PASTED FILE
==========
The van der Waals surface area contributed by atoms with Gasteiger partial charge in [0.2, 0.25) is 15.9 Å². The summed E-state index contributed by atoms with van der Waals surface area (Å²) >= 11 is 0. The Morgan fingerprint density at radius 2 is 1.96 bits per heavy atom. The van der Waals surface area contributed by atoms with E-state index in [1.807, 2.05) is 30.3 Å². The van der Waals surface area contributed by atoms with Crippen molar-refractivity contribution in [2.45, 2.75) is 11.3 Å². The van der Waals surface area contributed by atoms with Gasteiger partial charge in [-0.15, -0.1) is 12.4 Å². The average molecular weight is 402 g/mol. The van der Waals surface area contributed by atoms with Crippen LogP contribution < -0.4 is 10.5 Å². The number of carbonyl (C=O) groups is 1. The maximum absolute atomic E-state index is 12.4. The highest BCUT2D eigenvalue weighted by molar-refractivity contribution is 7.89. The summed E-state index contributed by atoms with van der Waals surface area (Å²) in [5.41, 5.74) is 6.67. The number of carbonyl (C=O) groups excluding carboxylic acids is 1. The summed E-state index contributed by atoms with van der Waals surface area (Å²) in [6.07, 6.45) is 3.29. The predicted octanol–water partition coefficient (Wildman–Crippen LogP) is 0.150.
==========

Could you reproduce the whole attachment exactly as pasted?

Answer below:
The van der Waals surface area contributed by atoms with Gasteiger partial charge in [0.2, 0.25) is 15.9 Å². The summed E-state index contributed by atoms with van der Waals surface area (Å²) >= 11 is 0. The Morgan fingerprint density at radius 2 is 1.96 bits per heavy atom. The van der Waals surface area contributed by atoms with E-state index in [1.807, 2.05) is 30.3 Å². The van der Waals surface area contributed by atoms with Crippen molar-refractivity contribution in [2.45, 2.75) is 11.3 Å². The van der Waals surface area contributed by atoms with Gasteiger partial charge in [-0.15, -0.1) is 12.4 Å². The average molecular weight is 402 g/mol. The van der Waals surface area contributed by atoms with Crippen LogP contribution < -0.4 is 10.5 Å². The number of carbonyl (C=O) groups is 1. The maximum absolute atomic E-state index is 12.4. The highest BCUT2D eigenvalue weighted by molar-refractivity contribution is 7.89. The summed E-state index contributed by atoms with van der Waals surface area (Å²) in [5.41, 5.74) is 6.67. The number of carbonyl (C=O) groups excluding carboxylic acids is 1. The summed E-state index contributed by atoms with van der Waals surface area (Å²) in [6.07, 6.45) is 3.29. The predicted octanol–water partition coefficient (Wildman–Crippen LogP) is 0.150.